Director – Travis Knight, Screenplay – Chris Butler & Marc Haimes, Story – Marc Haimes & Shannon Tindle, Producers – Travis Knight & Arianne Sutner, Photography (3D) – Frank Passingham, Music – Dario Marianelli, Visual Effects Supervisor – Steve Emerson, Animation Supervisor – Brad Schiff, Production Design – Nelson Lowry. Production Company – Laika
Art Parkinson (Kubo), Charlize Theron (Mother/Monkey), Matthew McConaughey (Beetle), Rooney Mara (The Sisters), Brenda Vaccaro (Kameya), Ralph Fiennes (The Moon King), Cary-Hiroyuki Tagawa (Hashi), George Takei (Hosato)
Kubo is a boy with one eye who lives with his mother in a cave by the sea. In the nearby village, Kubo entertains the locals with his samisen guitar with which he is able to conjure paper into origami figures that take on lives of their own. His mother is insistent that Kubo never stay out beyond sundown. Curious about the lantern festival where the villagers commune with their departed ones, Kubo inadvertently stays after dark only to be hunted by his mother’s two sisters descended from The Moon. Kubo’s mother magically transports him away and he comes around to find himself in the company of his toy monkey come to life to guide him. They are also joined by a talking warrior beetle who suffers from amnesia. They set out on a quest to find the sword, breastplate and helmet of Kubo’s late father, the warrior Hanzo. All the time, Kubo’s grandfather the Moon King sends the two sisters to steal his other eye. During the course of the journey, Kubo starts to discover the magical powers he has.
Kubo and the Two Strings was the fourth film from Laika, a rapidly rising company that specialises in stop-motion animation. Laika was formed in 2006 out of the former company of stop-motion animator Will Vinton. Their first feature was Henry Selick’s Coraline (2009) and they subsequently went on to make ParaNorman (2012) and The BoxTrolls (2014).
Laika’s previous films have received a good deal of critical acclaim but that poured in in accolades for Kubo and the Two Strings, which made some critics’ Top 10 of the 2016 lists. The film feels like Laika have put everything they have into it artistically. Every aspect of the film feels handcrafted. This includes the largest set ever built for a stop-motion production – something you can briefly see in the live-action scenes that play out over the opening credits. Their efforts make for what is quite a stunning achievement – like the opening scene where we even have stop-motion animated storms and waves.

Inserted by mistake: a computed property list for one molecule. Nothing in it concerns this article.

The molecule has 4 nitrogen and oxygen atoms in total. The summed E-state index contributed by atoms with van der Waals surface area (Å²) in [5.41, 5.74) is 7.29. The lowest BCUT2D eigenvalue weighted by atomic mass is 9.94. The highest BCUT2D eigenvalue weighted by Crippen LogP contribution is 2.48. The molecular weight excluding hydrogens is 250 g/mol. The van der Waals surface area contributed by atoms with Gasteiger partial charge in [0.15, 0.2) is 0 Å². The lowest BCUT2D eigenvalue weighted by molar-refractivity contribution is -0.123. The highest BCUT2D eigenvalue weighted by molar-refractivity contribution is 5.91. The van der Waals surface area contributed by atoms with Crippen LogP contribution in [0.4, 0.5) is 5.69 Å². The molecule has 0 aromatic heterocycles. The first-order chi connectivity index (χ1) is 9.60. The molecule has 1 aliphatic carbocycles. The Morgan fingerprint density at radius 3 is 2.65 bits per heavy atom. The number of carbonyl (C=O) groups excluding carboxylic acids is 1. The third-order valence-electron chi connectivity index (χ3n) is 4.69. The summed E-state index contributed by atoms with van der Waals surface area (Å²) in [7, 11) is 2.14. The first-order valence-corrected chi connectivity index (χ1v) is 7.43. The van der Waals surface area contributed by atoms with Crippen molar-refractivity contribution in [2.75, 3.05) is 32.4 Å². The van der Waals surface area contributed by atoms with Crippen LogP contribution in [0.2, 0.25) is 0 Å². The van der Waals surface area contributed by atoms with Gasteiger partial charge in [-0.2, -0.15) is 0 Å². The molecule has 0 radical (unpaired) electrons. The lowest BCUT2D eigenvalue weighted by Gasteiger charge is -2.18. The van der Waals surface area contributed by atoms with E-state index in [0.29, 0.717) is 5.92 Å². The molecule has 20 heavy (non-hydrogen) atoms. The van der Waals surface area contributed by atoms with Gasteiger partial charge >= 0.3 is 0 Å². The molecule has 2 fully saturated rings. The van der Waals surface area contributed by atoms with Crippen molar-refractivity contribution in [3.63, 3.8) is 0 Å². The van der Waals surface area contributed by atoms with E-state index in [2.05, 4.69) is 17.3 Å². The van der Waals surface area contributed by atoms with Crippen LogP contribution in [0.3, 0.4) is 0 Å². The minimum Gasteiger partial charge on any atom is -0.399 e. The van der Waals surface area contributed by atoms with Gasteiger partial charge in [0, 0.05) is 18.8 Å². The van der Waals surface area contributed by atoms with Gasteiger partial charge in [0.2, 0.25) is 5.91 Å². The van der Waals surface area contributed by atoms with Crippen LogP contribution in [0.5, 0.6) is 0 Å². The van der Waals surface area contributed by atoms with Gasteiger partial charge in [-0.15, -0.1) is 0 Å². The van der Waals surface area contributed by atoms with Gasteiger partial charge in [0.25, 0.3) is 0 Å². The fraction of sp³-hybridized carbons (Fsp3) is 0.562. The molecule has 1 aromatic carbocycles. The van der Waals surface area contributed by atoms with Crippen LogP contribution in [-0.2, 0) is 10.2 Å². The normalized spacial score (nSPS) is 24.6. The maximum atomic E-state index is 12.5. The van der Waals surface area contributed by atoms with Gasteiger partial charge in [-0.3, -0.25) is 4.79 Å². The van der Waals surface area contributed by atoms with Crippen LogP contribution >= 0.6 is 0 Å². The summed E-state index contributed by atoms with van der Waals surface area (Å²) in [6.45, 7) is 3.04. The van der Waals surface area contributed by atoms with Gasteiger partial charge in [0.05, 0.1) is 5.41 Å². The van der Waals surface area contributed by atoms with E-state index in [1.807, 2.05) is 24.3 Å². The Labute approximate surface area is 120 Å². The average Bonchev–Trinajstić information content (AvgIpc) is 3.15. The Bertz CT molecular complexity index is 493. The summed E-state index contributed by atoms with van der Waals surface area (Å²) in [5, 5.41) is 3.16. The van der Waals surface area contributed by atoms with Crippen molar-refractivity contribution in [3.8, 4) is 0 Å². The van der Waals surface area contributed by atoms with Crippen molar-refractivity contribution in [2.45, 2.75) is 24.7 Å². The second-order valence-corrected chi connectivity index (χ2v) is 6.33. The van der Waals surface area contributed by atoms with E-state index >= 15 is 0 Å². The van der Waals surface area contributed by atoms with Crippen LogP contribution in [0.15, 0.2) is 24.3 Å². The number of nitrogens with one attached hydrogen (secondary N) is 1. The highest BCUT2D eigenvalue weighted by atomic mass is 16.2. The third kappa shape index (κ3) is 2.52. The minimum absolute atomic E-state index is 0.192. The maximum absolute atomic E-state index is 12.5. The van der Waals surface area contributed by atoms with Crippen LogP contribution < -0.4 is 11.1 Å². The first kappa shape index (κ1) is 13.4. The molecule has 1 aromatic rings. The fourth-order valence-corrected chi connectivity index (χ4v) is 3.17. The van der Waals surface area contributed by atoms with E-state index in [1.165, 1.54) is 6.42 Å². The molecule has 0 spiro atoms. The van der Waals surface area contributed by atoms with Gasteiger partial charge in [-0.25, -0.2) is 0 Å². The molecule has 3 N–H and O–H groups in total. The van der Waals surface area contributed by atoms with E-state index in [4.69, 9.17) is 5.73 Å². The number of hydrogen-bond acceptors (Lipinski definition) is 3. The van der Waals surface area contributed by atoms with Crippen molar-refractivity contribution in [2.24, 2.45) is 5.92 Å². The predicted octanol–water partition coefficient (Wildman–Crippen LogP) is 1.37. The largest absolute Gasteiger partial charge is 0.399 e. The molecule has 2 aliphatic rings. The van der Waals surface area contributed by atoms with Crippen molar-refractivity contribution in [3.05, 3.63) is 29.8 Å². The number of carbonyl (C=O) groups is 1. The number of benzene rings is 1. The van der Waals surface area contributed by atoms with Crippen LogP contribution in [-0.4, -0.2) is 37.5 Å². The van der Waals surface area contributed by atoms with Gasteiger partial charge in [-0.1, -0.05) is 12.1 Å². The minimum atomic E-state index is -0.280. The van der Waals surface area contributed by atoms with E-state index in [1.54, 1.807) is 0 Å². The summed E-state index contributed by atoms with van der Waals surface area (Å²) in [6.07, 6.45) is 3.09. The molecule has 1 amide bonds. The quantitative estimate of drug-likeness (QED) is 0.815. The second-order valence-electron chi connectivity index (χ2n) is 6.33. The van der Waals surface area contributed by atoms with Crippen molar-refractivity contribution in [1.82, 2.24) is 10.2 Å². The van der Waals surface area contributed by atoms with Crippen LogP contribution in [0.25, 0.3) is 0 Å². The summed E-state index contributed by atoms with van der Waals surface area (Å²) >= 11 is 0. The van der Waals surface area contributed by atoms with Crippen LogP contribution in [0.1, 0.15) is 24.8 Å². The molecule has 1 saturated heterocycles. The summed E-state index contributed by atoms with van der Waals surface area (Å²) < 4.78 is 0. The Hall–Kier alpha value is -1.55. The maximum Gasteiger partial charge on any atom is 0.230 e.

Laika also aim for something far more than the average animated film. You could compare Kubo and the Two Strings to almost all of the output from DreamWorks, Illumination and Blue Sky. Where they place emphasis on simple-minded arcs and easy audience-identifying comic supporting relief, Laika take a big bite and aim to tell a serious, epic story. You only need compare the supporting characters. Matthew McConaughey’s Beetle is another variant on Buzz Lightyear, the hero tripping over his own self-certainty, while much of the show is stolen by Charlize Theron’s fierce and sagacious Monkey. In any film from the abovementioned studios, the two talking characters would be played for maximum slapstick comic relief, whereas here they at most engage in wry banter.
Kubo and the Two Strings is not based on any particular Japanese legend – although there are undeniable similarities to Studio Ghibli’s recent The Tale of the Princess Kaguya (2013). It pays more respect to Japanese culture than you would expect of a US-made film, although there are a few anachronistic modern touches that sneak in – Kubo, Monkey and Beetle play a game of I Spy at one point. Certainly, as an epic fantasy, it is not entirely satisfying. Kubo comes into his powers a little too quickly, most of the story that drives the show consists of a routine Plot Coupons quest to gather objects, before a big climactic showdown where Kubo faces a dragon well just because. Somehow you suspect that if the film had chosen to focus on the events that form the backstory of the film, it might have worked even more epically as a story.
The downside of the film for me is that Laika have pushed the art to such a flawless level that what they are now making is indistinguishable from standard CGI animation. This is the problem that Laika and other purveyors of the stop-motion form – such as some of the more recent Aardman films like Arthur Christmas (2011) and The Pirates! Band of Misfits (2012) – face these days. The stop-motion has become so flawless and is so massaged by post-production visual effects that it is just assumed to be regular animation and the amount of painstaking effort goes unappreciated by the public who are unaware of the difference.
Kubo and the Two Strings marked the directorial debut of Travis Knight, an animator and producer on all of Laika’s other films. Knight has next signed on to direct the live-action Transformers spinoff Bumblebee (2018).